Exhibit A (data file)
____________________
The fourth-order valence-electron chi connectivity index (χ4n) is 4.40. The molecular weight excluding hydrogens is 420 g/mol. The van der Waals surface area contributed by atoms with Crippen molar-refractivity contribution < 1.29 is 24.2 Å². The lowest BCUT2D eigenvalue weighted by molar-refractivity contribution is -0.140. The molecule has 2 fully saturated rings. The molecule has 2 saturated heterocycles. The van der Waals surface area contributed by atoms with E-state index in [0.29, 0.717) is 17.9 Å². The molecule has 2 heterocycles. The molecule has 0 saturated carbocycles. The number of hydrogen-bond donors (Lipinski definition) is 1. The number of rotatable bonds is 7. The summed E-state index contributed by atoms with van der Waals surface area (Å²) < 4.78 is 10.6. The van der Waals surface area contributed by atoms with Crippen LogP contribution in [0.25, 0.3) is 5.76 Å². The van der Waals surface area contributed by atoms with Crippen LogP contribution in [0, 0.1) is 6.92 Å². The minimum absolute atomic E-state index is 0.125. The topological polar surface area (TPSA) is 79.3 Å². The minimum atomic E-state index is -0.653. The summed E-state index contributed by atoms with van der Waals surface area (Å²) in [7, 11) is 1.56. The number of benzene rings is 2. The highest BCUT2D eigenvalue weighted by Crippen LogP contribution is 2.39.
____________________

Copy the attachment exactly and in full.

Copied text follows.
The fourth-order valence-electron chi connectivity index (χ4n) is 4.40. The molecular weight excluding hydrogens is 420 g/mol. The van der Waals surface area contributed by atoms with Crippen molar-refractivity contribution < 1.29 is 24.2 Å². The lowest BCUT2D eigenvalue weighted by molar-refractivity contribution is -0.140. The molecule has 2 fully saturated rings. The molecule has 2 saturated heterocycles. The van der Waals surface area contributed by atoms with E-state index in [0.29, 0.717) is 17.9 Å². The molecule has 2 heterocycles. The molecule has 0 saturated carbocycles. The number of hydrogen-bond donors (Lipinski definition) is 1. The number of rotatable bonds is 7. The summed E-state index contributed by atoms with van der Waals surface area (Å²) < 4.78 is 10.6. The van der Waals surface area contributed by atoms with Crippen LogP contribution in [0.25, 0.3) is 5.76 Å². The van der Waals surface area contributed by atoms with Crippen LogP contribution in [0, 0.1) is 6.92 Å². The minimum absolute atomic E-state index is 0.125. The topological polar surface area (TPSA) is 79.3 Å². The minimum atomic E-state index is -0.653. The summed E-state index contributed by atoms with van der Waals surface area (Å²) in [7, 11) is 1.56. The number of benzene rings is 2. The highest BCUT2D eigenvalue weighted by Crippen LogP contribution is 2.39.